HomeMost PopularAbercrombie & Fitch Jumps 24% on Earnings: How to Play Its Unusual...

Abercrombie & Fitch Jumps 24% on Earnings: How to Play Its Unusual Options Activity.

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Abercrombie & Fitch (ANF) reported Q1 2024 earnings Wednesday before the markets opened. The popular retailer crushed analyst estimates, sending its share price up 24% on the day. AMF stock is up 108% year-to-date and 503% over the past 52 weeks. 

I wasn’t too surprised by the earnings beat. The retailer has been delivering for shareholders for a while now. 

In August 2023, I discussed whether it was a buy or sell. While I suggested it might be a Hold based on the run it had been on, there was no reason to sell if you already owned it. Fast forward to today. It’s more expensive. At the time, its enterprise value (EV) was $3.14 billion, 13.5x EBITDA. Today, it’s $9.84 billion and 15.7x EBITDA. 

Nonetheless, momentum investors continue to push its shares higher, which means other investors fear missing out and are willing to bid it up over the summer and into the fall. 

In yesterday’s options trading, ANF had two unusually active options — based on DTEs of 7 days or more and a Vol/OI ratio of 1.25 or higher — with one put and one call. 

Whether you’re bullish or bearish on ANF, here are some ways to play the two options. 

ANF’s Unusually Active Options

Before getting into the bullish and bearish plays, here are the details of the two options. 

1. June 7 $190 call: The volume on Wednesday was 650, 2.44x the open interest. It expires in eight days. The ask price was $7.10, a down payment of 3.7%. The delta was 0.51083.

2. June 21 $170 put: The volume on the put was 666 on Wednesday, 1.64x the open interest. It expires in 22 days. The bid price was $2.40, an annualized return of 21.6% based on a closing share price of $189.45. The delta was -0.18104. 

The Bullish Take on ANF

It’s hard to believe that one of the best-performing stocks over the past year only has 10 analysts covering it. Worse still, only three rate it a Buy, with a target price of $167, 12% lower than where it’s currently trading thank’s to yesterday’s big move.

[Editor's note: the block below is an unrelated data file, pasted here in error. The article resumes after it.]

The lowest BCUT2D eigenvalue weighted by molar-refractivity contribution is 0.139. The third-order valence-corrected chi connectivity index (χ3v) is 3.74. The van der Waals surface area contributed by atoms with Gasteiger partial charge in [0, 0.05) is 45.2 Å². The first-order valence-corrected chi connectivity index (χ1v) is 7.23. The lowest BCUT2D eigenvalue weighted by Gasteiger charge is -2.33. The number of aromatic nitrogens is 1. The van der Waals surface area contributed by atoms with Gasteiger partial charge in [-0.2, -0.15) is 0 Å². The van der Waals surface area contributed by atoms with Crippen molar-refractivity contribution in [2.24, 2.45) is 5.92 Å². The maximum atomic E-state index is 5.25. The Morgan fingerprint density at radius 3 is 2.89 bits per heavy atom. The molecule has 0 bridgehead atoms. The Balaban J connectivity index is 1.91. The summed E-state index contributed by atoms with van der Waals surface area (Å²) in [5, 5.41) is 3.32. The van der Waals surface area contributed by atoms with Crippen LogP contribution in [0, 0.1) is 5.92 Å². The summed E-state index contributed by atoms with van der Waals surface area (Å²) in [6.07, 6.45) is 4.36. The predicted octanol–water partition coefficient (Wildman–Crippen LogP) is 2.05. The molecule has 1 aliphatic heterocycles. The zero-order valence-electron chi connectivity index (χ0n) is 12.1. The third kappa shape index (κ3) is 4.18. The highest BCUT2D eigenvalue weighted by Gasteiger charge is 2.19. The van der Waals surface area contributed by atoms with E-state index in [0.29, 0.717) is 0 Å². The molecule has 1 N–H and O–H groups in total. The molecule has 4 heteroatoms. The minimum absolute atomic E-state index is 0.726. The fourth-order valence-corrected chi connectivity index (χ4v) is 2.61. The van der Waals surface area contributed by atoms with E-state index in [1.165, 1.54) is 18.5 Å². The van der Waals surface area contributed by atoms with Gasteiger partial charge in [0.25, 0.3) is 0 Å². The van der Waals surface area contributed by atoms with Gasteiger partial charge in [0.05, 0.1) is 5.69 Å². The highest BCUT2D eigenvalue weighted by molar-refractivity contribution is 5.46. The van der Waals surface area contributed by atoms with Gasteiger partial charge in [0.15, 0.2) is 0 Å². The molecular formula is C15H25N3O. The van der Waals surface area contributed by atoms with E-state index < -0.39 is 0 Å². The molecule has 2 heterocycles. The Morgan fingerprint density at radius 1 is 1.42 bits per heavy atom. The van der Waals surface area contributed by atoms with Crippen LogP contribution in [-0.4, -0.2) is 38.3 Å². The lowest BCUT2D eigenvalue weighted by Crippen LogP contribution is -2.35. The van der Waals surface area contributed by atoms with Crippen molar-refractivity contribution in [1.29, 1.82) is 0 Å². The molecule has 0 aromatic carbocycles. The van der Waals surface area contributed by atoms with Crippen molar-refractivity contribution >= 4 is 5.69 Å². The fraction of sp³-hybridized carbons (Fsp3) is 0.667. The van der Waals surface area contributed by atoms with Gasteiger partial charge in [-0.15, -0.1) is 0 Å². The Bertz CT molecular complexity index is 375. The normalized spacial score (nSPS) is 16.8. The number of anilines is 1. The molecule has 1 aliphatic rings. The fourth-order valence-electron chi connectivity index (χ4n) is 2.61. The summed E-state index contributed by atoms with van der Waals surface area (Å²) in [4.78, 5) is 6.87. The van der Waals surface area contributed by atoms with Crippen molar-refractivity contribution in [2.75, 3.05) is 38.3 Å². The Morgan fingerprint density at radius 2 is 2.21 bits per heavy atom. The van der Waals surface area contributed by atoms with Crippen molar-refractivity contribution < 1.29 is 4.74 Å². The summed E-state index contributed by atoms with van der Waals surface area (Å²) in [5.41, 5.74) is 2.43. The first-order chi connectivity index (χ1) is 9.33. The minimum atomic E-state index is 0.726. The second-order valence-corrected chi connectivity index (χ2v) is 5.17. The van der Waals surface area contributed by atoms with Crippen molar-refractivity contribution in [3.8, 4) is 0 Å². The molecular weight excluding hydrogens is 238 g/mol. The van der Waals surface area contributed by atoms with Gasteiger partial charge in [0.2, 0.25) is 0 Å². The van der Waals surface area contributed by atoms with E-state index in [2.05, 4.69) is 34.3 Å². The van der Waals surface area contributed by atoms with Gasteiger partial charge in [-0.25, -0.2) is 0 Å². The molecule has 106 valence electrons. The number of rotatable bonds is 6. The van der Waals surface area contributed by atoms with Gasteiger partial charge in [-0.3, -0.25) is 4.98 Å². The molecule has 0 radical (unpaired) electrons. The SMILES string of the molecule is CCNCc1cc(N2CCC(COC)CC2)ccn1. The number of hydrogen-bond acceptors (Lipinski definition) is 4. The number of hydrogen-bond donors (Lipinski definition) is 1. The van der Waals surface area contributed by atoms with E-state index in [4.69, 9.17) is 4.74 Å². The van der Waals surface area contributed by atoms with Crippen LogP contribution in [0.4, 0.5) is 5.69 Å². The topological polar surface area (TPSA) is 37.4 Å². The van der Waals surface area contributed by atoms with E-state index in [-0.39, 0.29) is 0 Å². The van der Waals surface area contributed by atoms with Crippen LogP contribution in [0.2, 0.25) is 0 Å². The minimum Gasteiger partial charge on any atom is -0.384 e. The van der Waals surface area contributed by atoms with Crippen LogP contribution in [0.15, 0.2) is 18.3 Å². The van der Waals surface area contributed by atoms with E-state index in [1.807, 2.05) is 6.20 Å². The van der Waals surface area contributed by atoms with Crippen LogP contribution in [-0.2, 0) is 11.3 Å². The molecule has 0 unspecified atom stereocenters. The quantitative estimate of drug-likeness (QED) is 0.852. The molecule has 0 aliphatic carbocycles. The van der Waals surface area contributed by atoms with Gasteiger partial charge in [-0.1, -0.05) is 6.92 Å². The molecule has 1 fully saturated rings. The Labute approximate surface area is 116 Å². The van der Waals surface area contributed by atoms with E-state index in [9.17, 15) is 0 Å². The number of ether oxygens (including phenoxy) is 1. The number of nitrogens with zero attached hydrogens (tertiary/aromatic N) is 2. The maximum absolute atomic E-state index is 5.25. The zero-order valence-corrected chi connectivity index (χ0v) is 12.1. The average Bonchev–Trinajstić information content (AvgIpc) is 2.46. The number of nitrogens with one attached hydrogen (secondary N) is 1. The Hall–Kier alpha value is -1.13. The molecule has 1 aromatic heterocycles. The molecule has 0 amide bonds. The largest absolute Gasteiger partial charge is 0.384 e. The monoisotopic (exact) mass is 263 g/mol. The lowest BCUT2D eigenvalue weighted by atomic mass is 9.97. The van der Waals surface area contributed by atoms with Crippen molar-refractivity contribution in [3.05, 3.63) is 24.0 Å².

Abercrombie earned $2.14 a share in Q1 2024, 5.5x higher than a year ago and 41 cents better than the analyst estimate. On the top line, it had net sales of $1.0 billion, 22% higher year-over-year, and $58 million clear on the consensus. 

While Hollister had good same-store sales growth, up 13%, the legacy Abercrombie brand boosted same-store sales by 29% in the quarter. It accounted for 56% of sales, up from 52% in Q1 2023. 

For 2024, it now expects 10% net sales growth, up from its previous guidance of 5% at the midpoint of that outlook. It expects its operating margin to be 14%, 200 basis points higher than its prior outlook. Based on 2023 net sales of $4.28 billion, it should generate 2024 net sales of $4.71 billion and an operating profit of $659 million, 36% higher than a year ago. 

There’s no question its business is in great shape. 

If you already own the stock, you could do a covered call, selling the June 7 $190 call that expires a week tomorrow. This would generate a 160% annualized return on the $670 premium income. 

If the share price moves above $190, the downside is that you’ll have to hand over 100 shares per put contract sold. If you’re bullish, you likely don’t want to part with your ANF stock to make $670. 

Selling the June 21 $170 put with 22 days to expiration is likely the better move. With a bid price of $2.40, as I said earlier, you’ll generate an annualized return of nearly 22%, while the odds of its share price falling below $170 in the next three weeks, given its momentum, are minimal. 

The Bearish Take on ANF

There is very little wrong with Abercrombie’s business, so any bearish take on ANF stock would be solely based on its valuation or overvaluation, as some might put it.

One of my favorite metrics for assessing a stock’s valuation is free cash flow yield (FCF), defined as free cash flow divided by enterprise value. Abercrombie’s trailing 12-month FCF through Q1 2024 is $603 million. Based on a $9.84 billion EV, its FCF yield is 6.1%. I consider anything between 4% and 8% to be fair value. Anything over 8% is value territory. 

At least based on free cash flow, you’re barking up the wrong tree when it comes to a bearish take on Abercrombie.     

The one metric you could hang your hat on for a bearish take is EV/EBITDA. As I said earlier, its EV is 15.7x its EBITDA, almost double its five-year average. However, when you consider its sales growth combined with Walmart’s (WMT) EV/EBITDA ratio of 14.5x, it isn’t stretched much. 

However, if you’re bearish, you could sell a naked call, receiving $670 in income. Your breakeven would be $196.70. Ultimately, you want the share price to fall and stay below $190 for the eight days to expiration. If it jumps another $10 over the next week, you’re out $330 [196.70 less $200]. The losses are unlimited. 

I would think twice before making this play. 

Abercrombie remains an excellent stock to own despite yesterday’s gains.   


On the date of publication, Will Ashworth did not have (either directly or indirectly) positions in any of the securities mentioned in this article. All information and data in this article is solely for informational purposes. For more information please view the Barchart Disclosure Policy here.

The views and opinions expressed herein are the views and opinions of the author and do not necessarily reflect those of Nasdaq, Inc.

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